Continuing Connection

Roles of Makassan Artists in Retelling a Shared History between Trepangers and Indigenous Australians


  • Lily Yulianti Farid Monash Indigenous Studies Centre, School of Philosophical, Historical and International Studies, Monash University
  • Muhammad Arief Al Fikri Faculty of Cultural Sciences, Universitas Gadjah Mada, Yogyakarta, Indonesia



Indigenous Australia; Makassar; cultural relations, Indigenous Australia, Makassar, cultural relations, trepang, stroytelling, education, maritime heritage


The historical relationships between Makassans and Aboriginal people that took place as early as the 17th century until the early 20th century through the trepang industry in the northern coast, North Australia, is still unknown to many people in Makassar, South Sulawesi. There are various factors involved in the lack of information about the shared history, including the absence of the story of trepangers as part of Indonesian maritime heritage history in school textbooks and the insufficient materials and narratives on this topic in provincial and city museums. This paper examines the potential roles of Makassan artists and cultural activists to tell the story after engaging with ancient trepang industry-related cultural and art projects. It also investigates their changed perceptions about Australia and Indonesia both culturally and historically after their participation in art and cultural projects.


Download data is not yet available.



Arena Magazine 45 (2000, February). Trepang Opening Night. February 2000. Retrieved from

Australian Embassy, Indonesia (2017, August). The Voyage to Marege: A Musical Celebration of Australia and Indonesia;s Shared Histories. Retrieved from

Baillie, A (1994). Songman. Melbourne: Viking.

Bilous, Rebecca H. (2011). Macassan/Indigenous Australian ‘sites of memory’ in the National Museum of Australia and Australian National Maritime Museum. Australian Geographer, 42:4, 371-386, doi: 10.1080/00049182.2012.619953.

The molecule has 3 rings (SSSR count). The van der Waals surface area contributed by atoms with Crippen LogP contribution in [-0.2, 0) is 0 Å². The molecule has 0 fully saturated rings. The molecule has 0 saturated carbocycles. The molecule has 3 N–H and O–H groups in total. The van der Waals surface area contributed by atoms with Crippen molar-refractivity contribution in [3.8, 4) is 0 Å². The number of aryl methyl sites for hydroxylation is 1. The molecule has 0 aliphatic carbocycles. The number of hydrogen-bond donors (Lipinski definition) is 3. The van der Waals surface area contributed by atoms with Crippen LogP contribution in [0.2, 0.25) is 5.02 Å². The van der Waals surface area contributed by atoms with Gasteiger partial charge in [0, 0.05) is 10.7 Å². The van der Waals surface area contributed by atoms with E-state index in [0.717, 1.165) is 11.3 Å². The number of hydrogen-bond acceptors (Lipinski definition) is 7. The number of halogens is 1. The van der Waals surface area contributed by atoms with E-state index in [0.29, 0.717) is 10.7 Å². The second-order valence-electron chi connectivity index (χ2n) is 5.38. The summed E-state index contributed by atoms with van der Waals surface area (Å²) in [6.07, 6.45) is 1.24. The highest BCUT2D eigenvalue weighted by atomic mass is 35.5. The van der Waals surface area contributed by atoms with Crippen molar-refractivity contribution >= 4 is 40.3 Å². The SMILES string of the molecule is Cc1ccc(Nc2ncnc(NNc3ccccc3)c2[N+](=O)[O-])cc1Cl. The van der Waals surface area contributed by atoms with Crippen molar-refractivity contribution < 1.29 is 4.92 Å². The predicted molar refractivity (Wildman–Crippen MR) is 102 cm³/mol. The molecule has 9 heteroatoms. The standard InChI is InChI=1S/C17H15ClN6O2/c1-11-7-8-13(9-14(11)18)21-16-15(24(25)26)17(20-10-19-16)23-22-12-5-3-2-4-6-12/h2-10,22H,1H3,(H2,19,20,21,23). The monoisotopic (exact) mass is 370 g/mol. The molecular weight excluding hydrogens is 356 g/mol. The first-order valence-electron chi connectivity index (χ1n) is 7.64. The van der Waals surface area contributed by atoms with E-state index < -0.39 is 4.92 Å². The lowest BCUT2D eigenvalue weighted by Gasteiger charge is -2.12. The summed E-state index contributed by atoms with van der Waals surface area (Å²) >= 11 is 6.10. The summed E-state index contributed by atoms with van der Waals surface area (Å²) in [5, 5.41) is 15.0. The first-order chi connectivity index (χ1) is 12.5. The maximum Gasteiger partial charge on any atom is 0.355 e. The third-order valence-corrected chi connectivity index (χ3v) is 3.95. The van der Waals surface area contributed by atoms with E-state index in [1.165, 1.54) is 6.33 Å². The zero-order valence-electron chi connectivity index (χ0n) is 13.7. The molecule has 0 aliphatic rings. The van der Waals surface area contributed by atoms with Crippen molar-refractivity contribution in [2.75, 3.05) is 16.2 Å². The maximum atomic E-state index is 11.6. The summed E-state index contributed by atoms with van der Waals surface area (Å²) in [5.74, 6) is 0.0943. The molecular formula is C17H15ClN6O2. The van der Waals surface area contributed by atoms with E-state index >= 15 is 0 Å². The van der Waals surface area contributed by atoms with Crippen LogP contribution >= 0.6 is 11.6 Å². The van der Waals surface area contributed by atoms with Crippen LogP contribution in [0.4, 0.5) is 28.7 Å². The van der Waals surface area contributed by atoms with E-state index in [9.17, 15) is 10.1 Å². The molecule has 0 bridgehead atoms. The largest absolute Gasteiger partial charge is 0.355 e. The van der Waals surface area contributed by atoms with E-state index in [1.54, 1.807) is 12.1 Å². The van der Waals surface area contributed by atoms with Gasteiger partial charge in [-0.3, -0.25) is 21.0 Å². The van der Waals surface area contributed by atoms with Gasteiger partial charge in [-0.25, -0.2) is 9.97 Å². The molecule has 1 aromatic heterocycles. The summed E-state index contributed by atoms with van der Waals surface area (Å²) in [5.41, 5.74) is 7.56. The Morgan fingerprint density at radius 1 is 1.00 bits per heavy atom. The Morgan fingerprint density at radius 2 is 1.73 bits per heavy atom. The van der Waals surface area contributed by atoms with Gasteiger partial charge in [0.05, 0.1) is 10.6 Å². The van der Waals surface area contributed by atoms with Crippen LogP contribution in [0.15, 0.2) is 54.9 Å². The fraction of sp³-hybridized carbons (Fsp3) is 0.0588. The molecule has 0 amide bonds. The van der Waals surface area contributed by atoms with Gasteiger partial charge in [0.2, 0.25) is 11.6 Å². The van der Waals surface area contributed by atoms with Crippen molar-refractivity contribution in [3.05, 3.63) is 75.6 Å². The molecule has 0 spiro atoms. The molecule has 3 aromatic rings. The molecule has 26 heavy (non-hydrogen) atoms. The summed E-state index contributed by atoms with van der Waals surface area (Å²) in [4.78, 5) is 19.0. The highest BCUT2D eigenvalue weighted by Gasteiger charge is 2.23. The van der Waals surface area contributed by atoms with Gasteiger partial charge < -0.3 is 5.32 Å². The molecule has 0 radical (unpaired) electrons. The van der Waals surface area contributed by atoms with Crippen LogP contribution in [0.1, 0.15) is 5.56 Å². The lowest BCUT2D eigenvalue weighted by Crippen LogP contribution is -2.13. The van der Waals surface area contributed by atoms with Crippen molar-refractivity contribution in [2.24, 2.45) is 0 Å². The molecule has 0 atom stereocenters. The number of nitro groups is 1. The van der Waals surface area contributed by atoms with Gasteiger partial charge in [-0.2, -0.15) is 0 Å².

Bilous, Rebecca H. (2015). Making Connections: Hearing and sharing Macassan-Yolηu Stories. Asia Pacific Viewpoint, 56 (3): 356-379.

Clark, Marshall. (2013). Tangible Heritage of the Macassan–Aboriginal Encounter in Contemporary South Sulawesi. In M. Clark and S.K. May (Eds.), Macassan history and heritage: Journeys, encounters and influences (pp. 159–181). Canberra: ANU E Press.

Ganter, R. (2006). Mixed Relations: Asian/Aboriginal contact in north Australia. Perth: University of Western Australia Press.

Macknight, Charles Campbell. (1976). The Voyage to Marege’, Macassan Trepangers in Northern Australia. Melbourne: Melbourne University Press.

McIntosh, I. (2000). Aboriginal Reconciliation and the Dreaming: Warramiri Yolngu and the Quest for Equality. Boston: Allyn and Bacon.

Morphy, H. (1991). Ancestral Connections: Art and an Aboriginal System of Knowledge. Chicago: University of Chicago Press.

Poelinggomang, E. (2004). Perubahan Politik dan Hubungan Kekuasaan Makassar 1906-1942. Yogyakarta: Penerbit Ombak.

Stephenson, P. (2007). The Outsiders Within: Telling Australia’s Indigenous–Asian story. Sydney: UNSW Press.

Yulianti, L. (2019). Makassar and Northern Australia: An artistic perspective of the shared history. International Institute for Asian Studies.Retrieved from


Febrianty Hasanah. September 2020.

Mansyur Muhayang. 5 December 2020, 27 March 2021.

Muhammad Rais. February 2019, September 2020.

Nurabdiansyah Ramli. February 2019, September 2020.

Syarifuddin Daeng Tutu. September 2020.

Will Stubbs. December 2018.



Most read articles by the same author(s)